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What is Cold Storage, and How Does it Work?

Author: J.P. Moneybags

Fri Aug 21 2020

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BLOCKCHAIN - A few months ago, I wrote about wallets.  I got thinking about this again recently because I've been doing a lot more holding than trading.  Just gathering stuff up, really.  I have a couple of sites that I frequent where I gather enough to offload, and it's nice to have a place to offload to.  Someplace that will not charge fees.  There isn't much point in keeping stuff on an exchange or a faucet site, or even a multi-wallet site like CoinBase if you have no intention of actually spending or trading it.  And this is the point of the cold storage.

The term is pretty much what it implies.  It's just storage.  And it is inert.  It cannot be used for anything other than holding more.  The only way to use what is in cold storage is to "sweep" it to a live wallet.  Which I will explain later.  In short, you can create a wallet, and no one else in the world will even be aware of it until you deposit money into it.  Actually, unless someone knows the address, they still won't know about it.  And unless they have the secret key to unlock it, all they can do is read the contents of it.

Here...  I'll show you what I mean.  Here is a link for a blockchain explorer to show the activity on one of my cold storage wallets.  I created that wallet with a "paper wallet" generator, and have just been depositing LTC into it for a year or so.  The paper wallet is really what I'm talking about here.  It's not on any exchange.  It only exists as a record on the blockchain.  The strangest thing about this, to me anyway, is that the wallet is created by simply generating a string that matches the specifications of that wallet type as per the blockchain.  There is no predetermined parking spot for the wallet to exist.  It is simply an identifier for transactions.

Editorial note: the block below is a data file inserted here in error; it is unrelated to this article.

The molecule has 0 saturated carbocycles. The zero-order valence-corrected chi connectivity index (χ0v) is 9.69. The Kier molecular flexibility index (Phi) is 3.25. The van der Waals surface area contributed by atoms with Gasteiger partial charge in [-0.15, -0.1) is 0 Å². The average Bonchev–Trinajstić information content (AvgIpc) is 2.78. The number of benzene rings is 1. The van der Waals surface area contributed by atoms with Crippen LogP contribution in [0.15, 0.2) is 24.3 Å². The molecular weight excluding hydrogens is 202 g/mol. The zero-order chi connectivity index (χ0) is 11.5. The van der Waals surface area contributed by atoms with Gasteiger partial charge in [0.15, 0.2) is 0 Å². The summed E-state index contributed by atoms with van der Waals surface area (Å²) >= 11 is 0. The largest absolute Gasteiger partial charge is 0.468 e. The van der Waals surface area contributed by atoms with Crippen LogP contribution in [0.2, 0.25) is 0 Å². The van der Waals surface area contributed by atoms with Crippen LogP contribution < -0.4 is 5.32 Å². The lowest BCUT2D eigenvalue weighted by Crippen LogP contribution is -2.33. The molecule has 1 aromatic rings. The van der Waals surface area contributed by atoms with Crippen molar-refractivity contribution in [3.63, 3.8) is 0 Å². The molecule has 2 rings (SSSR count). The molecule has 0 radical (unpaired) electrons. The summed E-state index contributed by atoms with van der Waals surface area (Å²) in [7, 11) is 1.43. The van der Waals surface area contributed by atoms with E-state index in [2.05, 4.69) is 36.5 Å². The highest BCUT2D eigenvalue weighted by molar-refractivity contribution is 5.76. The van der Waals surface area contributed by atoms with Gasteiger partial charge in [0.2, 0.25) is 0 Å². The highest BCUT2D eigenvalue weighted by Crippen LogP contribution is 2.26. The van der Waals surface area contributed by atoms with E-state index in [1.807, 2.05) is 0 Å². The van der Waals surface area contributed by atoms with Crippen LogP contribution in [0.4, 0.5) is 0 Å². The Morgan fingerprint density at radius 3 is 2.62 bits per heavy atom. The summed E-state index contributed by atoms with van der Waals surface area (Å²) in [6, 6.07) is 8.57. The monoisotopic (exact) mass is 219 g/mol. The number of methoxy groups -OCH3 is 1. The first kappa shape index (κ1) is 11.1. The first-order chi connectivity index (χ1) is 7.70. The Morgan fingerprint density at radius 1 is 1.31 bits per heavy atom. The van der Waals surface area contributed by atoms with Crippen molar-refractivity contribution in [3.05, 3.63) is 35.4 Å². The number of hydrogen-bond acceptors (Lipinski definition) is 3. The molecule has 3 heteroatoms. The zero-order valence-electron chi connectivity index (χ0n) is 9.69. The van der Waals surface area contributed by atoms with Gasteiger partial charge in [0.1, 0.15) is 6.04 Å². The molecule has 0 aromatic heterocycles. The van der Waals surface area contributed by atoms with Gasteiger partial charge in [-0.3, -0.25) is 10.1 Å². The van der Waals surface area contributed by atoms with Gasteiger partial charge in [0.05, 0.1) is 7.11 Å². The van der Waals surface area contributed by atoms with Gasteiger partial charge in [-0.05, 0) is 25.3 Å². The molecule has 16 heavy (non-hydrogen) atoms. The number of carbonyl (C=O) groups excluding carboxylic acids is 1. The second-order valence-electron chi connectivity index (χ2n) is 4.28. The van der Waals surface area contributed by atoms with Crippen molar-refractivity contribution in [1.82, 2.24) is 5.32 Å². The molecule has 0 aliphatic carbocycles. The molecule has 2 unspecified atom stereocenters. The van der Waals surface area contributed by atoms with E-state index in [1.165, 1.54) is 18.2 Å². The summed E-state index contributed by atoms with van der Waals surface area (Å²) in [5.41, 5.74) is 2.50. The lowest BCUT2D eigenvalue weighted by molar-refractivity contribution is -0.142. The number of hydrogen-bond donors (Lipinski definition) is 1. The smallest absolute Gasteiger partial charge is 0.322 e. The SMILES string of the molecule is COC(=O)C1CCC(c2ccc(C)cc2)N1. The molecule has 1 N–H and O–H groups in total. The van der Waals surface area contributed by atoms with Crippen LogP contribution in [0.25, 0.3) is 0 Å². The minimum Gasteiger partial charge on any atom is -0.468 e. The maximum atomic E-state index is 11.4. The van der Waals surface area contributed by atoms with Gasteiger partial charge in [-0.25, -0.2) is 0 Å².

The site is WalletGenerator.net. You really don't need to go to the site more than once. You go there and download the entire open-source project, and run it from your local machine. Why do you do this? Because you do not want to be connected to the internet when you run it. You download the site, unzip it into an empty folder, and run the index.html file in your favorite browser. Turn off your Wi-Fi first so you are offline.  The reason they call it a "paper wallet" is because you can print out the QR code, and there you have it.  The QR code just makes things easier.  All that is is a scannable representation of the alpha-numeric string that is the wallet.

What does it mean to "sweep" a wallet?
I said I would get back to this.  This is an important thing to know.  If you don't know how to get your money out of the paper wallet, then it is literally nothing more than a hole in the ground in which you throw money.  You need to have a way to access it, right?  The process of moving the coins from the paper wallet to a wallet that is on an exchange, is called sweeping.  You provide the wallet address and the secret key associated with it, and those two things together allow you to unlock the wallet and send its contents elsewhere.  The secret key is the single most important part of this.  If you lose that key, you will never be able to unlock the wallet.  Or, if someone else finds the key, they can break in and steal what is in the wallet.

Remember also, that every transaction done on the blockchain costs a fee to someone.  Even sweeping a wallet will cost you.  For more information on what to expect there, read this other story about cashing out.  It gives a bit more detail.

It should be noted that sweeping a wallet does not destroy it.  You can always use it again.  However, it's probably not the best idea since you have now exposed the secret key.  So if you decide to put money back into the wallet, there is a greater chance of someone using that key and stealing your stuff.


#bitcoin #cryptocurrency #cryptowallet #wallet #coldstorage

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